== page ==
Light tank (1921) Sweden - 10 built
Based on the German WWI LK IIThe German head of staff only reluctantly recognized the potential of armored warfare. This led to the pachydermic Sturmpanzervagen A7V. However, captured British and French tanks led engineers to devise other models. In particular, the fast and agile British Whippet Mark A heavily influenced the team responsible for designing the LK family (Leichter Kampfwagen). The cavalry tank LK I, devised in mid-1918 by Joseph Vollmer, was based on a Daimler car chassis and never left the prototype stage.
It was followed by a more powerful LK II, equipped with a turret housing a 37 mm (1.46 in) Krupp or 57 mm (2.24 in) Maxim-Nordenfelt QF gun, with or without a coaxial MG08 machine-gun. It also had stronger armor, with up to 14 mm (0.55 in) in front. Although two prototypes were finished in June 1918 and a series of 580 was ordered, the war ended before any became operational. Later, by virtue of the Versailles treaty, Germany was forbidden from developing tanks in any form.
The first Swedish tankDue to these limitations, tank development was halted, only to be resumed in the 1930s in secrecy, in the USSR. Instead of spending time and money to create an indigenous design, Sweden purchased, in secret, ten of these pre-production vehicles, which were dismantled and their parts hidden from the Allied control commission. These were shipped under the labels of "agricultural equipment" and boiler plates, for 200,000 Swedish kronor. Re-assembly was done at AB Landsverk in 1921, faithfully to the original vehicles.
Design of the Strv m/21The suspensions counted multiple small roadwheels (unsprung), and the whole running gear was protected by armored skirts, which integrated mud chutes. Like the original, the armor thickness ranged from 8 to 14 mm (0.31-0.55 in), but assembly was by riveting. The original design was based on the Daimler car chassis, with the sleeve valve type Daimler-Benz 4-cylinder 60 hp gasoline engine on the front and a small cabin topped by a one-man turret at the rear. These were armed with a single Skp 6.5 mm (0.26 in) machine gun.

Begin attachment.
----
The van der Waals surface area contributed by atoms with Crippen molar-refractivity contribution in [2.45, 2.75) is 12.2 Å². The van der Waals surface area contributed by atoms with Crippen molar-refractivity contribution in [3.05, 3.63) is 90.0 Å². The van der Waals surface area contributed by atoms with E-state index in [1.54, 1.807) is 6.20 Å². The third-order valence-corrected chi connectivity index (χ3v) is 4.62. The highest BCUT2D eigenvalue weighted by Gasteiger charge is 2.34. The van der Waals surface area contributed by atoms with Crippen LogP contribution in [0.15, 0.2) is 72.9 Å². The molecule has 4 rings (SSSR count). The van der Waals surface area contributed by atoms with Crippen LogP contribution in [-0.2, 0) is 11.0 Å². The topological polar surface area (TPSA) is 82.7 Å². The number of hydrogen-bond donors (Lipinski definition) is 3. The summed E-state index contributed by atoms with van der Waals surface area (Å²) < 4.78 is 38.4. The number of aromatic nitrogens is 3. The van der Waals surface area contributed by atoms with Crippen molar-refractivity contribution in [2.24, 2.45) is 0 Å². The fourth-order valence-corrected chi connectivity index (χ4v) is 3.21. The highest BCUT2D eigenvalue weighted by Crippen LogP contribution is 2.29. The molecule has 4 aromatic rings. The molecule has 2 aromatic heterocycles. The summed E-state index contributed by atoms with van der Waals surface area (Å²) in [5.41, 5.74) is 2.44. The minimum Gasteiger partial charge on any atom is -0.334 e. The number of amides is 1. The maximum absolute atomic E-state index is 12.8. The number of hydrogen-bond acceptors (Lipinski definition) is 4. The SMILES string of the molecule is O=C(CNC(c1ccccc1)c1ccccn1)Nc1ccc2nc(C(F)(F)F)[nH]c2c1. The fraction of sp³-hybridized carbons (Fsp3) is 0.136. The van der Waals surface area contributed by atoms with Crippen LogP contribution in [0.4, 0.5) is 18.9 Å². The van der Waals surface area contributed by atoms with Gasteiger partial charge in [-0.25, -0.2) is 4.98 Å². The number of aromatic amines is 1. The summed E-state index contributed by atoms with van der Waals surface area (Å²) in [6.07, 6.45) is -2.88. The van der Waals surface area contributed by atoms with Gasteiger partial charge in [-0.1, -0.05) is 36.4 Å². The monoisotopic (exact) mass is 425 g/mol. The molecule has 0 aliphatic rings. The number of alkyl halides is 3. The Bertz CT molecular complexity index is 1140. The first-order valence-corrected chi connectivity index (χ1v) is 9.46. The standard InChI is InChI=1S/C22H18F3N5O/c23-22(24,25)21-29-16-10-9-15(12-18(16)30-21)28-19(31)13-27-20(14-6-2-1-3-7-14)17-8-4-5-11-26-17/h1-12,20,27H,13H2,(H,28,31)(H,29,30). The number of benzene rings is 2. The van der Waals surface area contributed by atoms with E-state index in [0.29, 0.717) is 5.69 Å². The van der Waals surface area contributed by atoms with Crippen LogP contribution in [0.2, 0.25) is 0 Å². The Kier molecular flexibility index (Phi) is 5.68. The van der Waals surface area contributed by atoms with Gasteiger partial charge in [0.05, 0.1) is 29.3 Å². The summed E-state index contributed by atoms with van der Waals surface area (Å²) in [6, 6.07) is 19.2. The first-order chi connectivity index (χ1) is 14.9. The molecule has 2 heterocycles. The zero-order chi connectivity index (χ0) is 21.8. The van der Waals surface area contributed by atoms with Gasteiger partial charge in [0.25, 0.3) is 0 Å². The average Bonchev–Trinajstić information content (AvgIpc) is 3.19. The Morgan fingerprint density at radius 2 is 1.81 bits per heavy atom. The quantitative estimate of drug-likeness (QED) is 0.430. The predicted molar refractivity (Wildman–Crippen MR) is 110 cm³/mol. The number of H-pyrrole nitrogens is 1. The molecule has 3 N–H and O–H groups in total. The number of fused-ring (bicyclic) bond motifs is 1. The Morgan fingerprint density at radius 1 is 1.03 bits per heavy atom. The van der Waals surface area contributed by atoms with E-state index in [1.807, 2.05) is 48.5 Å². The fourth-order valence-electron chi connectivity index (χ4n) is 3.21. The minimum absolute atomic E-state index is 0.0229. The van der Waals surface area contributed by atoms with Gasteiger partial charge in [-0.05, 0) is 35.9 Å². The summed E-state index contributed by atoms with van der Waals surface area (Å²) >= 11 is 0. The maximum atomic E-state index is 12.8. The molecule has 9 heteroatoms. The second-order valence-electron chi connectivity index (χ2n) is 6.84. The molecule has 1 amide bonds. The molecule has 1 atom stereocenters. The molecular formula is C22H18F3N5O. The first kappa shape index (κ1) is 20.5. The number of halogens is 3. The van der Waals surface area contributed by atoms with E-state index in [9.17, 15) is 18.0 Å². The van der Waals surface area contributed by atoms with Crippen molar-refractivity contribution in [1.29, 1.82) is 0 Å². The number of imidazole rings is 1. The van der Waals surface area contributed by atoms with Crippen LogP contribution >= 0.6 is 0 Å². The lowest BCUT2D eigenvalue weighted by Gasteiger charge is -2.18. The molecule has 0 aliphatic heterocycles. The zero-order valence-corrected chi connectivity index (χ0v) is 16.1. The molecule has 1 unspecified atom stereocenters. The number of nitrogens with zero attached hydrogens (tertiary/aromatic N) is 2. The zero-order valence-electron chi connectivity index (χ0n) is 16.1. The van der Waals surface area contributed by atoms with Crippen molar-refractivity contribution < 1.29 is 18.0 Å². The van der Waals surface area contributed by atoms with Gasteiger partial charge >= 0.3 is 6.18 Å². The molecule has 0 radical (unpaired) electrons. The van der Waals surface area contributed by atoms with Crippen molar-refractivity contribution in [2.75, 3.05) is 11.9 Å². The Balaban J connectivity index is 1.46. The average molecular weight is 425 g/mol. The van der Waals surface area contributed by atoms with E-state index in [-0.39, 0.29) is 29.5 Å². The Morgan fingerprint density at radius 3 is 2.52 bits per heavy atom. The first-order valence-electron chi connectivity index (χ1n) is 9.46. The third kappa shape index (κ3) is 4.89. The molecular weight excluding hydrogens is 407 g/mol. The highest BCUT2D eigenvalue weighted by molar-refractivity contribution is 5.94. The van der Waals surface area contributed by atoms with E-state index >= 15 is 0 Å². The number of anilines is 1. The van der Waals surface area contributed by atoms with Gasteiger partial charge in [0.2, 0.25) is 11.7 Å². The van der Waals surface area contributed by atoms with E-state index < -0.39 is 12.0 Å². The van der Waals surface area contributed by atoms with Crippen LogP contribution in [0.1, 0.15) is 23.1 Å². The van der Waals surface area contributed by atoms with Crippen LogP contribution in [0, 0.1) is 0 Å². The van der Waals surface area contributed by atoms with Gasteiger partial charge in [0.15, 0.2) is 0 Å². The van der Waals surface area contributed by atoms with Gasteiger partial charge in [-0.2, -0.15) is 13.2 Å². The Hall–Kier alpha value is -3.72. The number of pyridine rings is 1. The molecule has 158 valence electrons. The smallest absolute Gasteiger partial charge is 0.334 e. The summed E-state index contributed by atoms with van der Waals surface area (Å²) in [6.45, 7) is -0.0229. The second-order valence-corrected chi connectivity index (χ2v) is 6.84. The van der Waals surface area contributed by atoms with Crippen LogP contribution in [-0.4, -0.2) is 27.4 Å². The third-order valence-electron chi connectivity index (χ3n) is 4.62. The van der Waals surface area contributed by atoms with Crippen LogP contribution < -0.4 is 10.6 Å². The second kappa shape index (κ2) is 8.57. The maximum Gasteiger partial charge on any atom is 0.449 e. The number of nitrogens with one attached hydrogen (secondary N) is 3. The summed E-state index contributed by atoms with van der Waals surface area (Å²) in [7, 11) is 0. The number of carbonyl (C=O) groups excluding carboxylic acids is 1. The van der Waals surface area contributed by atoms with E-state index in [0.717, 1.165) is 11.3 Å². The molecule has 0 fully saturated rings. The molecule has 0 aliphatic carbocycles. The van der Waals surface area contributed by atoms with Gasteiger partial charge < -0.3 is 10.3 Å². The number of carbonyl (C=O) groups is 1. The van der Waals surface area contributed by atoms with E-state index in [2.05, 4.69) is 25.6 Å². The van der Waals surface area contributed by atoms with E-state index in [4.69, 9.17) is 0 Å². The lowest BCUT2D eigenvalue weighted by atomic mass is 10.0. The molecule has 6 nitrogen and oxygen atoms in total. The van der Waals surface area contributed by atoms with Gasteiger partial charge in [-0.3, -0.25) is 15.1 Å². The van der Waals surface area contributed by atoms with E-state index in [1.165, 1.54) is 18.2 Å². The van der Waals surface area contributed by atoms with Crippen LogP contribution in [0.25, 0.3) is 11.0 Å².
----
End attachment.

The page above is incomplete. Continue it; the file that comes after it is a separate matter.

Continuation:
The modernized Strv m/21-29This was an improved version of the m/21, with five vehicles upgraded in 1929. These modifications included a more powerful Scania-Vabis engine, heavier armor and a 37 mm (1.46 in) gun or two machine-guns. Heinz Guderian paid a visit to Sweden and had the opportunity to drive and test one of these in 1929. This later pushed German investors to take a major share of AB Landswerk. Otto Merker was put in charge of company designs, and he was later responsible for the Strv m/31 (L-10), first true Swedish tank.
FateThe operational life of these vehicles ended in 1938, after being used as training vehicles. During this time the Swedish Army equipped itself with domestic and foreign models. One of these Strv m/21s, painted in WW1 late German colors, is now displayed as a "what-if" operational LK-II at the Deutsches Panzermuseum in Munster, Germany. Another Strv m/21 and one Strv m/21-29 are displayed at the Axvall Tank Museum in Sweden.
Links about the Stridsvagn m/21-29The Stridsvagn m/21-29 on Wikipedia
Strv m/21 specifications
|Dimensions (L-w-h)||5.70 x 2.05 x 2.52 m (19 ft x 6.7 ft x 8.3 ft)|
|Total weight, battle ready||9.7 short tons (19,400 lbs)|
|Crew||2 (commander/gunner, driver)|
|Propulsion||Daimler-Benz 4-cylinder gasoline, 60 hp|
|Top speed||16 km/h (9.9 mph)|
|Armament||Ksp m/14 6.5 mm (0.26 in) light machine-gun|
|Armor||From 8 to 14 mm|
Stridagn m/21, armed with a machine gun.
The Stridsvagn m/21-29 in the 1930s, armed with a QF gun.
A 1920s photo of a Strv m/21.